In Britain, though, there are resorts and resorts. "Seaside" is a very loose and all-encompassing term - particularly when applied to an island such as ours which is, by definition, surrounded by the stuff: but naturally we don't mean just any old strip of damp fringing, but all the paraphernalia that goes with it. And nor do seaside enthusiasts seem unduly stressed by all these gruesome reports about a polluted and murky sea, where all that floats need not be a Li-Lo, and whose spume and foam should be addressed with caution. Swimming - actual immersion - has not really been the point since the old, striped bathing huts were finally hauled away and sold off to interior designers, theme-pub owners and possessors of lush acres close to somewhere like Weybridge (the most unfortunate of the huts ended up in grim and inevitable Coastal Heritage Trails).

If the beach itself were the whole attraction, then in Scotland - not a part of Britain one immediately associates with the broader implications of the seaside ethos - there are plenty of fine and unspoilt stretches, but they lack not only the attendant and gaudy amenities, but also such things as lifeguards and rules about dog-walking, these days deemed essential to any resort that takes itself seriously (while Scotland's climate too may hardly be deemed a positive factor).

In Britain, one quickly becomes aware of the divide between the resorts that have more or less everything to offer, and which others are still just about somehow holding on (some whole towns are as creaky and rotten as the unrestored and ancient shoring which - touch wood - keeps their dowdy piers' heads just above water.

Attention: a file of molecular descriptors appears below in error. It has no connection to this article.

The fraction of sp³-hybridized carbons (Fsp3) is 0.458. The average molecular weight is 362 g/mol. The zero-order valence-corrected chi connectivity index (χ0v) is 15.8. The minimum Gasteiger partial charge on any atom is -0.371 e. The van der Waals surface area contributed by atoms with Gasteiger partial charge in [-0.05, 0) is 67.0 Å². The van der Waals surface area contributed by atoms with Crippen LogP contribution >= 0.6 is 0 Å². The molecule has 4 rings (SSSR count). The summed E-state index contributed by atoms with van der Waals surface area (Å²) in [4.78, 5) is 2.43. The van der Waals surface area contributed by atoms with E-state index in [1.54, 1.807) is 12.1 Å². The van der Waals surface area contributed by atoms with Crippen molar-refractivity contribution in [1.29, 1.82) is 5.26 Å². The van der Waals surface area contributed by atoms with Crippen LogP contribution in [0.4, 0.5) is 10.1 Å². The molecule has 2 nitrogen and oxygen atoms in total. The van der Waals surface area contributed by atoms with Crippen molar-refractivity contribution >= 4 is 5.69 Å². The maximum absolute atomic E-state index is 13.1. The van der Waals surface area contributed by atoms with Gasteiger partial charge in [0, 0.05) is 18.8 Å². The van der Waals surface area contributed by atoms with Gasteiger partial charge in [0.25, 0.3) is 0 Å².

Seaside resorts, it is true, face a unique set of problems - the constantly peeling surfaces and crumbling infrastructures need the sort of constant investment that only the money-spinning attractions can possibly provide. Pressure is therefore on for year-round occupancy of all available hotels and guesthouses. Success stories such as Eastbourne - more than 350,000 staying visitors filling the nearly 9,000 beds (with two-and-a-quarter day trippers taking up the slack) - contrast sharply with the once great resorts that are steadily losing the battle.

In Hastings, Margate and Southend, the overabundance of hotels and guesthouses has been converted - controversially - into multiple occupation and benefit- based accommodation, the inevitably neglected buildings combining with this new strain of resident to bring the place even lower, and hence immeasurably less attractive to the dwindling band of holidaymakers.